Guest Feature: Is The Energy Debate Really About Energy?
Guest Feature: Is The Energy Debate Really About Energy?
By Bertram Wolfe
[Editor's Note: This essay originally appeared in the International Atomic Energy Agency Bulletin in 1982. Its author, Bertram Wolfe, was the Vice President and General Manager of General Electric's Nuclear Fuel and Special Projects Division at the time. I found it while chasing down the origins of certain quotes from anti-nuclear activists for a historical piece I wrote last year. To my surprise, delight, and dismay, Wolfe's observations provided a rare intellectual clarity about the "energy debates" in the wake of the energy crises of the 1970s--his insights remain sadly relevant. Wolfe's essay is by far one of the best I've read on the ideological contest over American energy.
Wolfe passed in 2004 at age 77. Born in the Bronx, he received his BA in Physics from Princeton and his PhD from Cornell in nuclear physics. In 1955, he joined General Electric and became a pioneer in fast breeder reactor development. Wolfe served as a time as president of the American Nuclear Society. You can read more about him in this obituary published by the National Academy of Engineering.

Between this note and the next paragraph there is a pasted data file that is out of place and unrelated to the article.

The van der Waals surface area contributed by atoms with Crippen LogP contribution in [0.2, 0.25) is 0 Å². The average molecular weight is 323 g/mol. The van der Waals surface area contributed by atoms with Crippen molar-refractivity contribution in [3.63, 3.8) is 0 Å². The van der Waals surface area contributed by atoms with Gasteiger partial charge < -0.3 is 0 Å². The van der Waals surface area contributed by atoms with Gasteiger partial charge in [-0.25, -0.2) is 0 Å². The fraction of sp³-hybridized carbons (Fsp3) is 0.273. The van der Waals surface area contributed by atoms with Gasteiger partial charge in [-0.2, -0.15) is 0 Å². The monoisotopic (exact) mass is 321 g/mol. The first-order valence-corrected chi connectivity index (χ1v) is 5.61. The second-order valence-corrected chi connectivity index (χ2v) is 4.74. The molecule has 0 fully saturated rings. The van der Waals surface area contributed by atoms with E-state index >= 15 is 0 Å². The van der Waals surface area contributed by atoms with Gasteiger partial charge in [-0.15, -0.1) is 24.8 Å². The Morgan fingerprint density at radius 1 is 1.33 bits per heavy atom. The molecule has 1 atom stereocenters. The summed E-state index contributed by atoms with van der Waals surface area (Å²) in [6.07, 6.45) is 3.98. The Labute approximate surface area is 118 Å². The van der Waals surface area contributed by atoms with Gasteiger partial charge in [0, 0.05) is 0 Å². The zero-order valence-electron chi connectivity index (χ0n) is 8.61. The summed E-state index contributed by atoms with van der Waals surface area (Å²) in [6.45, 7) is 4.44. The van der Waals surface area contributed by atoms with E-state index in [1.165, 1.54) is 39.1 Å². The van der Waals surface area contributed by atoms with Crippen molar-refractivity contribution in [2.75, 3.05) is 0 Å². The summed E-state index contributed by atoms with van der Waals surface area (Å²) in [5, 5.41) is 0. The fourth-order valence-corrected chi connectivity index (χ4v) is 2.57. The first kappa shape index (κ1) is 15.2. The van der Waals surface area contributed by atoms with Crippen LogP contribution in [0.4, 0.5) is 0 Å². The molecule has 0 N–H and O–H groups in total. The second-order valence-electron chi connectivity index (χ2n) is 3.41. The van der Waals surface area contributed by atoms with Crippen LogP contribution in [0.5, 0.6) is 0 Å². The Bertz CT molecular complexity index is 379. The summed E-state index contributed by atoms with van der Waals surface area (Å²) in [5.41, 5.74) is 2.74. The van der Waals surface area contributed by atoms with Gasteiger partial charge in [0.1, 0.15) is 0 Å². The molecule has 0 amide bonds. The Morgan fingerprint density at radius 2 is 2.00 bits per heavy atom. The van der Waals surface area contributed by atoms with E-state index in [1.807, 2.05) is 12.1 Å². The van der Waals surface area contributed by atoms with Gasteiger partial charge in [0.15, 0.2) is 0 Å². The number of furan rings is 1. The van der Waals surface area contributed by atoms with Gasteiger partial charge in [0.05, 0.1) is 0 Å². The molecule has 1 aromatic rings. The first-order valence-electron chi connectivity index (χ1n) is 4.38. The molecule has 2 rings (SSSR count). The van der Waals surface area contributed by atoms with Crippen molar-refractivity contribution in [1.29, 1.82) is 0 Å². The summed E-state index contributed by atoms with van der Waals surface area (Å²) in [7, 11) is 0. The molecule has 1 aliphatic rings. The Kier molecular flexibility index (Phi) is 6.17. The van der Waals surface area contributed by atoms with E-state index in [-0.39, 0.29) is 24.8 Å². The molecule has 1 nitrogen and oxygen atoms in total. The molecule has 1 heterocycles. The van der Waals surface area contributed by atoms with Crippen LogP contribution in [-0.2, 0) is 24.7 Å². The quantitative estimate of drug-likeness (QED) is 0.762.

For readability, I have cut the citations. They can be found in the original publication on the IAEA website here. I have also had to reformat parts of the essay and correct some typographical errors. I hope readers find Wolfe's insights as penetrating as I have. It is an honor to recover this hidden gem and bring it to subscribers. --Emmet Penney, editor-in-chief.]
In 1981 nuclear power provided over 8% of the world's electricity. The dream of the early atomic workers of beating swords into plowshares and providing mankind with an abundant new source of energy has apparently reached practicality when the welfare of the world may depend upon it. But in many places the deployment of nuclear power is being held up as its merits and risks are heatedly debated.
I am not convinced that these public debates illuminate the central issues.
In my country, the United States, the debates frequently revolve around a meaningless question: "Is nuclear power perfect?" They tend to gloss over the more difficult but vital questions about the world we want for the future, and the risks and uncertainties of all the various energy alternatives in meeting the needs of that world. These debates also tend to obscure the underlying philosophical motivations which shape the arguments of the leading participants.